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IndyBar: Straight Talk Straight from the Top

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Members of the current IndyBar Board of Directors discuss their roles, responsibilities and also offer advice to those considering serving on the board in 2015. Today’s edition features Magistrate Jason Reyome of Marion Superior Court and Thomas Barnard of Taft Stettinius & Hollister LLP, who both serve as At-Large board members.

Here’s what they had to say about their position on the board and what others considering nomination should expect.

“Wallflowers need not apply”

Magistrate Jason Reyome, Marion Superior Court

Board position: At-Large Member

Board member: 5 years

IndyBar member: 17 years

What does an At-Large member do?
 

reyome-jason-iba.jpg Reyome

I attend monthly board meetings, meetings of the members and I also try to attend as many section events as I can. As Board Liaison to the Criminal Justice Section and the ADR Section, I offer a direct line of communication to the board for the sections I serve. Generally, I work to further the IndyBar mission: to serve our members, promote justice and enhance the legal profession.

Describe the board in a few words: Extremely organized, efficient and effective.

What piece of advice would you give to those considering joining the board?

I would share a modified version of the advice I was given when first asked to serve: Wallflowers need not apply. The current board members are active and engaged. Service on the board can be a lot of work, but it is well worth it. IndyBar staff and our executive director are fantastic. Let them help you. If you have questions, ask. If you have ideas, develop and share them.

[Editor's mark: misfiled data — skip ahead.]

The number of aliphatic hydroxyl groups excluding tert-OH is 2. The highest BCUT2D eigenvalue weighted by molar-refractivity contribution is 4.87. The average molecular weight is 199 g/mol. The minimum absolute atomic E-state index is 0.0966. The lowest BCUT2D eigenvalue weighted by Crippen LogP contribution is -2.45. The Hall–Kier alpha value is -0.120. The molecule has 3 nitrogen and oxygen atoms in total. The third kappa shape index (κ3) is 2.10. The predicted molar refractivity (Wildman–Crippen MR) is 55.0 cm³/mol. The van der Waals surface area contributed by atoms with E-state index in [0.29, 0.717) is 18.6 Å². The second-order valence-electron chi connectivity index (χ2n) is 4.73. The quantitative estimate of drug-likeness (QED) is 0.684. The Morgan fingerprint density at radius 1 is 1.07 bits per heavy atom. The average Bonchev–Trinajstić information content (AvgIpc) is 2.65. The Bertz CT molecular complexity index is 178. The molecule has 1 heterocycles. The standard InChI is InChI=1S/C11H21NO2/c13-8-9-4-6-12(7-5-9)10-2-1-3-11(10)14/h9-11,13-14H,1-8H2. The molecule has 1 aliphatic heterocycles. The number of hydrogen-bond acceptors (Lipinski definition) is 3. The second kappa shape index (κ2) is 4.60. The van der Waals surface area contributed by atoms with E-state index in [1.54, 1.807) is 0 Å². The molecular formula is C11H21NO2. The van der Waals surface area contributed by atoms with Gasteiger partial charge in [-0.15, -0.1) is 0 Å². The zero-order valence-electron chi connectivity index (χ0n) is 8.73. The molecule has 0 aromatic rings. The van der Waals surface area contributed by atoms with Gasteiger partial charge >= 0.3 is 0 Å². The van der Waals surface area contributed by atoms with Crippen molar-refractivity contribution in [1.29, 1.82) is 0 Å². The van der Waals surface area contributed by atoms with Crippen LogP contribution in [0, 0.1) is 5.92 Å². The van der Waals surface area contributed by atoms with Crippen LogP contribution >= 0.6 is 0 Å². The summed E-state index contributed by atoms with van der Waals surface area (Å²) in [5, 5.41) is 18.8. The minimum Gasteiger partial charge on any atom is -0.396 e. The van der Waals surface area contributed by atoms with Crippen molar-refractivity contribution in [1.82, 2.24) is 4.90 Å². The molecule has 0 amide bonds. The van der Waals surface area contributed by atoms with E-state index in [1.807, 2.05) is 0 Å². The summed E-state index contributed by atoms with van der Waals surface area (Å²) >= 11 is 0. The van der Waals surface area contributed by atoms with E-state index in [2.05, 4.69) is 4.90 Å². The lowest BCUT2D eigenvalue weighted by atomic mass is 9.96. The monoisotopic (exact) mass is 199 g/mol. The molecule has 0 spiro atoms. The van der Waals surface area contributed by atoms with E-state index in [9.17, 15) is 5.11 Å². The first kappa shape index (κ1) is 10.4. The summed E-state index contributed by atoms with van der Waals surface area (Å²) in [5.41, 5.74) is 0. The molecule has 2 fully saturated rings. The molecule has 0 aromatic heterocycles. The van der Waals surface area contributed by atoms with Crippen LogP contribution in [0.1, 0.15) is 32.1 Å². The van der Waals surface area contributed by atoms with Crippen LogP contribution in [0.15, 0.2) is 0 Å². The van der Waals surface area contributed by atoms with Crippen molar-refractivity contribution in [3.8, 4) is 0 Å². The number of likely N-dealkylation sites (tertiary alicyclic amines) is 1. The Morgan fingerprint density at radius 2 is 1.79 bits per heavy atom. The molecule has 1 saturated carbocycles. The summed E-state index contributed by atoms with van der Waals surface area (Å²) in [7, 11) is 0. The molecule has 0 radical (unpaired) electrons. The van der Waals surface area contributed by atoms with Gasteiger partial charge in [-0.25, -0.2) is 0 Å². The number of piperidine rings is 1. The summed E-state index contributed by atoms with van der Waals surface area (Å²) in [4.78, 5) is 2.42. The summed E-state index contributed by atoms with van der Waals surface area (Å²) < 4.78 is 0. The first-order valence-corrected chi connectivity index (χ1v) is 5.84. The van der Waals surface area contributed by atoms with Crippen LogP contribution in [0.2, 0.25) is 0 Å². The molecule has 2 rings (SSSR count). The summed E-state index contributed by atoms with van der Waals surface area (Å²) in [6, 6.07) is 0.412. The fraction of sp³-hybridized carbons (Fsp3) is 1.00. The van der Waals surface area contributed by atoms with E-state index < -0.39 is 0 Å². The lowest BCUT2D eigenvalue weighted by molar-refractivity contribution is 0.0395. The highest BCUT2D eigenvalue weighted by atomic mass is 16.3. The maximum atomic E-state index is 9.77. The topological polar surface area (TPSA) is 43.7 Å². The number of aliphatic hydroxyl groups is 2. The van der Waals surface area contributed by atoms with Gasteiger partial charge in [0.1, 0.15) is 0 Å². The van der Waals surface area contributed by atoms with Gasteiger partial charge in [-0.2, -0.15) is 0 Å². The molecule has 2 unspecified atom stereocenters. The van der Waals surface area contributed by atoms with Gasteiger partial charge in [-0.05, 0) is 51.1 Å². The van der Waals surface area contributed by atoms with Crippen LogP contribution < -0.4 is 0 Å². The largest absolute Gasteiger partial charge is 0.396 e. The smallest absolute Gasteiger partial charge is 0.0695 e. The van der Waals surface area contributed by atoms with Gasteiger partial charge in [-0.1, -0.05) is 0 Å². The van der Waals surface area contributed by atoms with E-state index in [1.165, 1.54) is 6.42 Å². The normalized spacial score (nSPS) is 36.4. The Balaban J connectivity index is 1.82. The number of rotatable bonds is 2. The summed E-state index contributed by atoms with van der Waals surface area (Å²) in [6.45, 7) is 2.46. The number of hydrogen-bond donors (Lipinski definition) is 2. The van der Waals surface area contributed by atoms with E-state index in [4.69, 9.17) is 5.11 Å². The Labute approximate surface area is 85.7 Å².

Why should someone want to be on the board?

The applicants selected will have the opportunity to collaborate and develop lifelong friendships with some of the most interesting and talented people in the Indianapolis legal community.



“Go for it!”
Thomas Barnard, Partner at Taft Stettinius & Hollister LLP

Board position: At-Large Member

Board member: Two years

IndyBar member: 34 years

What does an At-Large member do?


barnard-thomas-iba.jpg Barnard

Prepare for, attend and participate in monthly board meetings, as well as respond to interim issues involving board consideration (such as potential amicus briefs and legislative proposals).

What will you miss most about being on the board?

Witnessing and being a part of the collective intelligence and wisdom of the IndyBar staff and board members. All of us, as members of IndyBar and the Indiana Bar in general, should be proud of the diligence, sincerity and creative tenacity of this board. Without exception, I have departed each board meeting feeling enriched, having heard some of Indiana’s most respected judges, attorneys and executive staff share ideas and insights. I have been particularly impressed with the leadership and inclusiveness of the board, where difficult issues facing the legal profession, bar organizations and the general public are addressed with the benefit of experience, intelligence and compassion. Every board member’s viewpoint is respected and valued, and this culture encourages